(1) Cigarette smoking results in more cancer.
(2) These health problem point to the need for more government spending.
(3) We are in search of a better solution.
(4) I believe the government is committed to this idea.

2. Subject – Verb Agreement

This is a really common problem for many non-native speakers. Subject –
Verb agreement means that you use the correct Singular or Plural form of the Verb so that it “agrees with” the noun it points to. It can be very easy to get this wrong with complex sentences. (Some of these examples are the same as those above)

Problem examples:
(1) Cigarette smoking result in more cancer.
(2) Our country seem to need help with this.
(3) Things seems to be getting worse every year.
(4) A number of activities needs to be done.
(5) The new public schools, which allows more students to enroll, will save money.
(6) Each one of these college can be improved.

Corrected examples:
(1) Cigarette smoking results in more cancer.
(2) Our country seems to need help with this.
(3) Things seem to be getting worse every year.
(4) A number of activities need to be done (OR need doing).
(5) The new public schools, which allow more students to enroll, will save money.
(6) Each one of these colleges can be improved.

4. Tense changes

There seem to be two general issues:

(1) Using past tense with state verbs like “believe” to talk about the present
(2) Using present continuous (v-ing) with state verbs

Problem examples:
(1) I believed that this is best solution.
(2) The problem is students are not understanding the books.

Corrected examples:
(1) I believe that this is best solution.
(2) The problem is students do not understand the books.

5. Other examples of odd phrasing

Just about every country has their own versions of common phrases. But this is a problem when these are no longer “standard” International English. For example:

Problem examples:
(1) 5 to 10 years old consumed the fewest calories.
(2) One option is to enjoin people to consume less.
(3) However, if worse comes to worst, they can always get a loan.
(4) The amount of money rose substantively.
(5) For my opinion, the advantages outweigh the disadvantages.

Corrected examples:
(1) 5-to-10-year-olds OR 5-to-10-year-old children consumed the fewest calories.
(2) One option is to encourage people to consume less..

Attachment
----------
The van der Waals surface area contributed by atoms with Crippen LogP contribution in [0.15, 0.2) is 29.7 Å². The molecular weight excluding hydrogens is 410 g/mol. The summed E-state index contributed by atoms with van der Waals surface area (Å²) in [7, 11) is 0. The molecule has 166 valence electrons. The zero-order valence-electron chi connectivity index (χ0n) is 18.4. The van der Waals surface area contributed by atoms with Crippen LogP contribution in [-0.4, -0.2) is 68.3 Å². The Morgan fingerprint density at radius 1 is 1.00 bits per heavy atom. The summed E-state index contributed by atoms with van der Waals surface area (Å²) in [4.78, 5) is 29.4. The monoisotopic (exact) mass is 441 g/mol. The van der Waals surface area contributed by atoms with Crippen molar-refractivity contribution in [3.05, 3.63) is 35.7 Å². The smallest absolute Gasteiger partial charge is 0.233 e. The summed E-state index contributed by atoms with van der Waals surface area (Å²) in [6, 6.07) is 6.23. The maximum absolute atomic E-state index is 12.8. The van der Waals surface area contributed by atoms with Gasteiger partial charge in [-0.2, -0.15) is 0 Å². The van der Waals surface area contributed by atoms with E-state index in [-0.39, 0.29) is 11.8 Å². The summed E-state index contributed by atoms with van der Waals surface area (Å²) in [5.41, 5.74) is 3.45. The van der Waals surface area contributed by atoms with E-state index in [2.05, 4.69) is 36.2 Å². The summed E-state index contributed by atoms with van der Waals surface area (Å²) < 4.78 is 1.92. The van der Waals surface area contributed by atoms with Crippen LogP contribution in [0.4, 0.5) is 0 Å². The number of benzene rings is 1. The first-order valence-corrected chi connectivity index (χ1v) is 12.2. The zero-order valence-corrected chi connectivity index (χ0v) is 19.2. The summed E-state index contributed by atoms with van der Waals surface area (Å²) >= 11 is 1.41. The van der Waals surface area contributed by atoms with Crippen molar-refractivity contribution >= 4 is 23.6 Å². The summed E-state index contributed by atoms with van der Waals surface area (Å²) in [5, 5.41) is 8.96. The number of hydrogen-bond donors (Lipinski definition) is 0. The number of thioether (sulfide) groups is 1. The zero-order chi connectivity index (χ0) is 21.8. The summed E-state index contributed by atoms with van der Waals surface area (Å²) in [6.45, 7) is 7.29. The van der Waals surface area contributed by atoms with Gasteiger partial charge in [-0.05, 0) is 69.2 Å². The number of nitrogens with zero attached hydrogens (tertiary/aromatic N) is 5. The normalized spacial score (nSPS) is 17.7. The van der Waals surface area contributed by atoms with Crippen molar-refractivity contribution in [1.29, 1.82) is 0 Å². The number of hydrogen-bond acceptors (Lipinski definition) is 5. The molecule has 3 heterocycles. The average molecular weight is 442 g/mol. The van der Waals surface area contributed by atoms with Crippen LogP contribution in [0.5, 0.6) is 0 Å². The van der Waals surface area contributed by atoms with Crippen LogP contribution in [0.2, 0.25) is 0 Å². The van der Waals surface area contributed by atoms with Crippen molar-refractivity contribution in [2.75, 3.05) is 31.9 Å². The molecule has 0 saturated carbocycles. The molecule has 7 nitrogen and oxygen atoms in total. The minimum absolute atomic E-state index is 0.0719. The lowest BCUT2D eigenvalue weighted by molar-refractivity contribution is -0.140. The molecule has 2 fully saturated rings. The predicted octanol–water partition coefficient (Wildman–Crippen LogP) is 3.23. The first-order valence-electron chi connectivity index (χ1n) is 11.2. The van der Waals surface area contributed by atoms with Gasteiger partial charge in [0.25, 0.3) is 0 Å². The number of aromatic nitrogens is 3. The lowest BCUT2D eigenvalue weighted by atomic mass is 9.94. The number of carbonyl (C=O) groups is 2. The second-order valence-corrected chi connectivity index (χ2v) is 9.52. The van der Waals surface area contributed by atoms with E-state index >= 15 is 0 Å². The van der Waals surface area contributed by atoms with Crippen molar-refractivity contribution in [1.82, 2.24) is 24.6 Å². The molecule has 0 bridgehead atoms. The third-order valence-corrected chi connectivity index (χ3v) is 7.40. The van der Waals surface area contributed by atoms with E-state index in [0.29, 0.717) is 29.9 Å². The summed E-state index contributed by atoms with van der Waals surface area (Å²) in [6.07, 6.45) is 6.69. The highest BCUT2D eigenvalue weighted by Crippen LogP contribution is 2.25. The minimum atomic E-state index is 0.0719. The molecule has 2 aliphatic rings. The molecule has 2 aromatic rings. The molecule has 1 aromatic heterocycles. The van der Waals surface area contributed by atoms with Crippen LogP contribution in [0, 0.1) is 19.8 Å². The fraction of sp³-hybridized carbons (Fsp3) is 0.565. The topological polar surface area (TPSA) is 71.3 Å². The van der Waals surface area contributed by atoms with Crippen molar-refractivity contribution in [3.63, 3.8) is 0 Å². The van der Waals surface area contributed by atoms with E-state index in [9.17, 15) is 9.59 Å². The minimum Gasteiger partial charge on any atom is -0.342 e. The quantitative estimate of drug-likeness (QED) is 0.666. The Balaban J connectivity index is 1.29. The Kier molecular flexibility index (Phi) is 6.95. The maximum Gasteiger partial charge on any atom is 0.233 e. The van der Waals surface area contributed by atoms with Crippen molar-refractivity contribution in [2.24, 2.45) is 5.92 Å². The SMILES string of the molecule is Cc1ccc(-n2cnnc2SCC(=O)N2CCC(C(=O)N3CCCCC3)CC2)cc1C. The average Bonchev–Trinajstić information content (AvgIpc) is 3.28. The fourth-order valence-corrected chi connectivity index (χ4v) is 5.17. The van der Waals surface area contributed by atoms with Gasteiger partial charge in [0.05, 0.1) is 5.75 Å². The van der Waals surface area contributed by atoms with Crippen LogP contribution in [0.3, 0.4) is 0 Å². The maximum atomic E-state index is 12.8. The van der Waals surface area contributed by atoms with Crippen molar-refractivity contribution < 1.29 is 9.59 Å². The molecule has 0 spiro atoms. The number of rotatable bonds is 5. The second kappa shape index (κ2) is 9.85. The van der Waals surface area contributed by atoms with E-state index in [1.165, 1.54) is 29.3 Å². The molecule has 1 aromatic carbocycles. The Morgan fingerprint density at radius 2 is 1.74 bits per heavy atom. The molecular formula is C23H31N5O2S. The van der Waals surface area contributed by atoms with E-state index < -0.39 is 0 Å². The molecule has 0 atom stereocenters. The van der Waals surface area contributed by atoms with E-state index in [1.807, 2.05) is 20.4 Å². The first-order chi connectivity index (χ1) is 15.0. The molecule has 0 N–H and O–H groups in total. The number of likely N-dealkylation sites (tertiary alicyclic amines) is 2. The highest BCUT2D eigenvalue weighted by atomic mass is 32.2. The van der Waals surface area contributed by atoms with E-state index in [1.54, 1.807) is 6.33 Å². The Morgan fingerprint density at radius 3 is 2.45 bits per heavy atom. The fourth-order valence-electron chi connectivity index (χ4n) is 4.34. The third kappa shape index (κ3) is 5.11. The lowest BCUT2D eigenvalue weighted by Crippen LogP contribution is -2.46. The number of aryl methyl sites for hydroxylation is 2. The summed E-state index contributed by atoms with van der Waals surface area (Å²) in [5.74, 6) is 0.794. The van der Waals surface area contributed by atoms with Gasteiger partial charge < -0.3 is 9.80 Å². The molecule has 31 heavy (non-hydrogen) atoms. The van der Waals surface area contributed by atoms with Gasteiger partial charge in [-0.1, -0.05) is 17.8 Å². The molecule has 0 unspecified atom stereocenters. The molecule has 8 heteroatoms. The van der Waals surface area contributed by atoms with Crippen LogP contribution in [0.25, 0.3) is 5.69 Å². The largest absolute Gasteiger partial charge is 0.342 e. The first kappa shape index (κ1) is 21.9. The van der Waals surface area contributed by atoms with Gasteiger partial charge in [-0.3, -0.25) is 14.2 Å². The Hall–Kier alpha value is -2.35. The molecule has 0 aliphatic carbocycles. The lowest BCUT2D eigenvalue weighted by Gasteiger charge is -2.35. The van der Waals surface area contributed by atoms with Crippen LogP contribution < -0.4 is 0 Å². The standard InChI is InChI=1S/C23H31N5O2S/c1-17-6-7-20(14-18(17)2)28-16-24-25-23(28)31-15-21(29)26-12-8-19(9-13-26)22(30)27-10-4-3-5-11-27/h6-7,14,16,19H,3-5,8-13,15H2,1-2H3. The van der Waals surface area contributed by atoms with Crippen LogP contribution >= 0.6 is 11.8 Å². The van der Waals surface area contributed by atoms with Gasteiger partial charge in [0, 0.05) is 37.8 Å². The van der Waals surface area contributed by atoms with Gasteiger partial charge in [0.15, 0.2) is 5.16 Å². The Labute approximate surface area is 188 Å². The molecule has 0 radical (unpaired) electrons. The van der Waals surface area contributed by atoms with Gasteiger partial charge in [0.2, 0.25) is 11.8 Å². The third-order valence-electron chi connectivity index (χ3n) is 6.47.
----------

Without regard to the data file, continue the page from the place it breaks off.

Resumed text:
(3) However, if worse comes to worse, they can always get a loan.
(4) The amount of money rose substantially.
(5) In my opinion, the advantages outweigh the disadvantages.

Getting Jen to a 7.0 in IELTS Task 2 Writing

So, she and I worked through the skills I mentioned above (the FTQ strategy, the 2-Sentence Introduction, the 2-Sentence Conclusion, and of course we practiced sentence blocks on various types of paragraphs, all while focusing on the 5 general types of errors above.

And what was the result? Well, after about of month of working on her Philippine English / Pinoy English errors, Jen’s accuracy improved and she finally got her 7.0 in Writing has satisfied the English requirements for CARNA!

So, what can YOU take away from this? What can YOU do to avoid these problems?

Well, to start with you need to find out if have similar language issues.

You can also improve your approach to IELTS Task 2 Writing by:

There are also many things you can do to improve your grammar and sentence patterns. However, the first step is to find out what problems you have. Do the test below and find out!

Do you make similar errors?

Are you from the Philippines? Do you make these kinds of Pinoy English mistakes?

Find out by doing the test!

Of, if you are from another country, what kinds of mistakes do YOU make? Say where you are from what kinds of mistakes you make below!

Download the test, answer the questions. Write your score in the comments below!

Get the test and find out how good your English is!

Join the IELTS7.guru community and get your Pinoy English Error Check List.
AND I’ll send you the 5-day Task 2 Writing Course as well!

Write your own example, or comment below!